Most stroke rehabilitation methods disregard the role of sensation and they only permit individuals repetitive movements. The actual goal is to develop technologies which offers people with a sense of holding a thing or associated with experiencing some thing, like, for example, holding a hot cup of tea, and now we want to combine this together with enhancing motor function.

About three tactile devices have been developed and tried on patients which had had a stroke and also on healthy individuals. The units were: a ‘vibration’ tactile device, which people felt supplied a good indicator associated with touch but did not really feel as if they were holding anything; a ‘motor-driven squeezer’ system, that people said felt similar to they were holding something, similar to catching a ball; and a ‘shape memory alloy’ device which includes thermal attributes and fosters a sensation like lifting a cupful of tea.

This technological innovation may be used on its own as being a stand-alone program to assist with sensory rehabilitation or it may be employed together with existing health technologies including rehabilitation robots or perhaps video gaming technologies which help patient rehabilitation.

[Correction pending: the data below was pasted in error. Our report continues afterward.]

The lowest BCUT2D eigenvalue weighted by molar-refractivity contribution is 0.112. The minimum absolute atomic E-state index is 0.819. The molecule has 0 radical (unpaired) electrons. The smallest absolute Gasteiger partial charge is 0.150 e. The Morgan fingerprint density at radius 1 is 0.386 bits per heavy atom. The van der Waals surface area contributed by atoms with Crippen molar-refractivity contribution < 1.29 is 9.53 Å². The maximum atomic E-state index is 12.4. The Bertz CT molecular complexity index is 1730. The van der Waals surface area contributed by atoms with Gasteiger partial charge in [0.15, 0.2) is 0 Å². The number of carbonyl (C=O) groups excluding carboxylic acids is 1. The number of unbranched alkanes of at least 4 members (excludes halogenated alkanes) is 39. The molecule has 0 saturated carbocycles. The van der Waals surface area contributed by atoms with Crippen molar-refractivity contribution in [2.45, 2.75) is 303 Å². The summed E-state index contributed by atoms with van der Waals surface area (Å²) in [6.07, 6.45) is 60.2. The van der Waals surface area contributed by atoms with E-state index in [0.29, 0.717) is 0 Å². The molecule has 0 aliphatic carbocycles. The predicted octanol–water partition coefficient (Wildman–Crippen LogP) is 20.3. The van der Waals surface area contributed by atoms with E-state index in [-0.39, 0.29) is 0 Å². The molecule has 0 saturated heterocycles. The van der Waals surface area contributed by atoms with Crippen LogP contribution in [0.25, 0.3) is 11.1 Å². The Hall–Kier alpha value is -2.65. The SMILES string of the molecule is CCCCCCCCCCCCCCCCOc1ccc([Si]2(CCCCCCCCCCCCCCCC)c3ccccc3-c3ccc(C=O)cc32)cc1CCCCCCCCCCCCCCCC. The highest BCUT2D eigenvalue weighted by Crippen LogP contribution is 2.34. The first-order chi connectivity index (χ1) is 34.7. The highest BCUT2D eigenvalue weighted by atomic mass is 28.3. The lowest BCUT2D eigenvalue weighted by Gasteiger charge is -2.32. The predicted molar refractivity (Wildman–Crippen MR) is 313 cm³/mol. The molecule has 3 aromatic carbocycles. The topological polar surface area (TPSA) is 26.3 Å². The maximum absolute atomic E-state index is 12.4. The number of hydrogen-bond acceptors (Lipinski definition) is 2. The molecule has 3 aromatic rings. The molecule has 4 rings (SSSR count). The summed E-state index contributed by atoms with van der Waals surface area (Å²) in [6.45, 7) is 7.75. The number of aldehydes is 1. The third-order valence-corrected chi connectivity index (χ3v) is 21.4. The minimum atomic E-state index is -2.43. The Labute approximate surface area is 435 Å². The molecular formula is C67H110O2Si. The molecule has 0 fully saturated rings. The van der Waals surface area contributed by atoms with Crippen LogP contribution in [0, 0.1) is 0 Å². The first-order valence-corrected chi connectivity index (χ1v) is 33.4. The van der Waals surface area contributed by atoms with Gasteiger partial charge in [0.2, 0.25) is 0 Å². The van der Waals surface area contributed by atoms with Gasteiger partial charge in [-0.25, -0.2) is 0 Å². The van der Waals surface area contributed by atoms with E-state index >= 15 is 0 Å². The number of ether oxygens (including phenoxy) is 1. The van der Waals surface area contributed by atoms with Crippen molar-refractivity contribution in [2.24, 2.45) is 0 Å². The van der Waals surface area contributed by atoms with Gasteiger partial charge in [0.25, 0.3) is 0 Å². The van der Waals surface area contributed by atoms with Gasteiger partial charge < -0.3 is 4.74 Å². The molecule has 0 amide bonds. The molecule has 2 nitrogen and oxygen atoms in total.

New Technology Called The Sensor Glove

Those who have had strokes are often still having physical problems, including partial or even total paralysis on one side of the body, so this means a reduction associated with muscle control. So that they can aid treatment, 4 McGill Engineering undergrads designed a biomedical sensing unit glove that can help stroke patients recover hand motion by playing video games.

The glove enables individuals to exercise hand movements in their households with very little supervision, and cuts down on hospital trips and charges. Associated software sends data directly to the doctor’s office. The program generates three dimensional models while the patient performs video games, enabling the patient to keep track of their own progress. Produced by students, this product was developed in reply to some design demand coming from startup company Jintronix Inc. who creates medical devices that make use of virtual reality technology to help the treatment of individuals struggling with motor impairments.

The glove can track the movements of the wrist, the palm and also the index finger using several inertial measurement units. Comparable gloves cost as much as $30,000, however the students employed more accurate and less expensive receptors, taking the cost down to $1000.

Jintronix, Inc. has submitted the venture to Grand Challenges Canada, a not-for-profit that operates to enhance the health regarding individuals in developing countries, hoping that they’ll acquire funding for further development. Grand Challenges Canada funds $100,000 CDN to an revolutionary concept that addresses persistent health challenges from the developing world. Stroke is a concern in lots of growing countries, not just North America. In India for example, the average annual occurrence rate of stroke is approximately a hundred forty five for every 100,000 people.